Blog Post

That needle in the haystack of useful big data may be smaller than we thought

New research analyzing the log data churned out by applications developed on the Heroku(s crm) platform as a service shows just how little of that data is actually useful to developers or devops personnel running those applications.

logentries2Out of 22 billion log events across 6,000 Heroku applications, just 0.18 percent held information that a developer (or a devops pro) would actually need to know to prevent a failure or boost performance, according to Logentries. Taken another way, 99.82 percent of that data is the haystack of non-useful stuff.

Of course, Logentries is publicizing this because it’s in the business of helping people winnow out that 0.18 percent without having to sift through the rest, but still, it’s interesting.

Boston-based Logentries last month netted $10 million in venture funding to take on Splunk and Sumo Logic and make big data understandable to civilians (i.e., non-data scientists.)

Logentries claims that its SaaS service “pre-processes” data as it’s generated so that sussing out insights can happen faster.

6 Responses to “That needle in the haystack of useful big data may be smaller than we thought”

  1. William Louth

    logging is the most inefficient and useless of approaches to observation (monitoring) & control (management) of applications and services…it is ill-equipped to address the challenges facing IT mgmt

    “For this to happen we need for IT to change starting with how it (or its systems) observe. Moving from logging to signaling. Moving from monitoring to metering. Moving from correlation to causation. Moving from process to code then context. Moving from state to behavior then traits. Moving from delayed to immediate. Moving from past to present. Moving from central to local. Moving from collecting to sensing. When that has occurred we can then begin to control via built in controllers and supervisors.”

  2. andrew58

    Our research team was looking at one use case, that of a DevOps professional running an application on the Heroku platform. Many of our Heroku users have the DevOps role where they’re responsible for not only building the application but also running it. Usually, someone in this role is pretty interested in the Heroku error codes and application exceptions to help them understand the performance and reliability of their application. As the research highlights, these error codes and exceptions are buried by the other signal noise in the log stream.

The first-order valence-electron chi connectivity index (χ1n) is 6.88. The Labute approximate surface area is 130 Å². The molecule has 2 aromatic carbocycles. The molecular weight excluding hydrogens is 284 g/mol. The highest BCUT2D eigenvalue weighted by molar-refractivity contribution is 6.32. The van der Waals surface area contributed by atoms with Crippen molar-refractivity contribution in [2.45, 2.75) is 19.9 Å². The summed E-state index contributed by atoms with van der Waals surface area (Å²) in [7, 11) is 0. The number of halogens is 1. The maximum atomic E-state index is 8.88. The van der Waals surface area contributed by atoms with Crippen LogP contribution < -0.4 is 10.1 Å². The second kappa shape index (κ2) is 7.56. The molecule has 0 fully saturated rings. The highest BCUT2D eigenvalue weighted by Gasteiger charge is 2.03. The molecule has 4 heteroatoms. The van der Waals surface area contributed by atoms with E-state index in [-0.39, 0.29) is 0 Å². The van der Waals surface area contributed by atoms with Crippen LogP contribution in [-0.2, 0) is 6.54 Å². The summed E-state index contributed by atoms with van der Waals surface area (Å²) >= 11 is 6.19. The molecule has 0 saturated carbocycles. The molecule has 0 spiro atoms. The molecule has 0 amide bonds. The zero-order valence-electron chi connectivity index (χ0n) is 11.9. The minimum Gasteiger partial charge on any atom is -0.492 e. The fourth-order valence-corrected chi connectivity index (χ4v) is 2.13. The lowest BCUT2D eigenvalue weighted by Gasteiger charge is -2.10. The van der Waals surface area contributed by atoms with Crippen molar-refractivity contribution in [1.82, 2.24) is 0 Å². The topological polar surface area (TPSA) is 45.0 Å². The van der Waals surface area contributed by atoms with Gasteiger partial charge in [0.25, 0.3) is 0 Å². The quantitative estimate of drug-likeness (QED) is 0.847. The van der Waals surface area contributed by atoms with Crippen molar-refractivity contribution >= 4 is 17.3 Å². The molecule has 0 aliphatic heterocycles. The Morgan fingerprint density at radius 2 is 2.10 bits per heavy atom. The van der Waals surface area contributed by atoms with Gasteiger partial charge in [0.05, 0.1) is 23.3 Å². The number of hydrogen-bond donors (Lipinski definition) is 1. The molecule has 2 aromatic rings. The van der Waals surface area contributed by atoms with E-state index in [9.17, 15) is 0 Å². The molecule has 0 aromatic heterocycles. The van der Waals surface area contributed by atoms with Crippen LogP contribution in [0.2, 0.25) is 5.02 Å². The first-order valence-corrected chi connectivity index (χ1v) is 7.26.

However, it’s not to say that the remaining 99% of the stream isn’t valuable, rather it depends on, as you’d probably expect, who you are and what information you’re looking for. DevOps is probably most interested in application health and performance, whereas marketing may be interested in user metrics and business performance. And InfoSec would be most interested in audit logs and security events. Etc. Etc.

    The great part about log data, is it’s a universal data source. Logs contain tons of information, known and unknown, for multiple different use cases, and for most folks they’ve been traditionally very difficult to access and use. This is where I’d normally put in a plug for Logentries, but I think the bigger point is most organizations aren’t aware of what’s available in log data, lack the resources to discover it themselves, and would benefit from the expertise of a third party service provider to help them dig through the noise and find the important bits that matter most.

    Regardless, as the research team highlighted, the proverbial needle in the haystack is actually much smaller than most people realize. And as mentioned in previous comments, there are likely more than needles in that haystack.

    You can check out the full research by visiting the following URL –

  3. Brian Gilmore

    Isn’t the fatal event just the outcome? How many of the exceptions, warnings, and critical events labeled here as “noise” could be used to predict and prevent fatal events from ever happening?

  4. Paul Calento

    But in that 0.18% the data is potentially incredibly valuable. That’s what makes Big Data such a challenge. There is value, but getting to it can be incredibly arduous. We are now in the era of Data Science, especially given the movement outside of traditional data scientists.

  5. This is a great topic…it isn’t like needles in haystacks suddenly became easy to find using Big Data technology and techniques. If we were looking for needles, that would be one thing, but visualized analytics are just as much about finding the unknown unknowns…sort of like looking in a haystack for something that isn’t hay.

    Companies asking how to get started (and that’s most companies that haven’t started) are looking for guidance, but the challenge in that is that every game plan for every company is a little different. Anyone thinking, “Hey, gang, let’s go find some needles” is going to be surprised that it isn’t quite like that.

    We wrote up the need to start gathering data and finding the patterns that matter, rather than starting with someone else’s plan: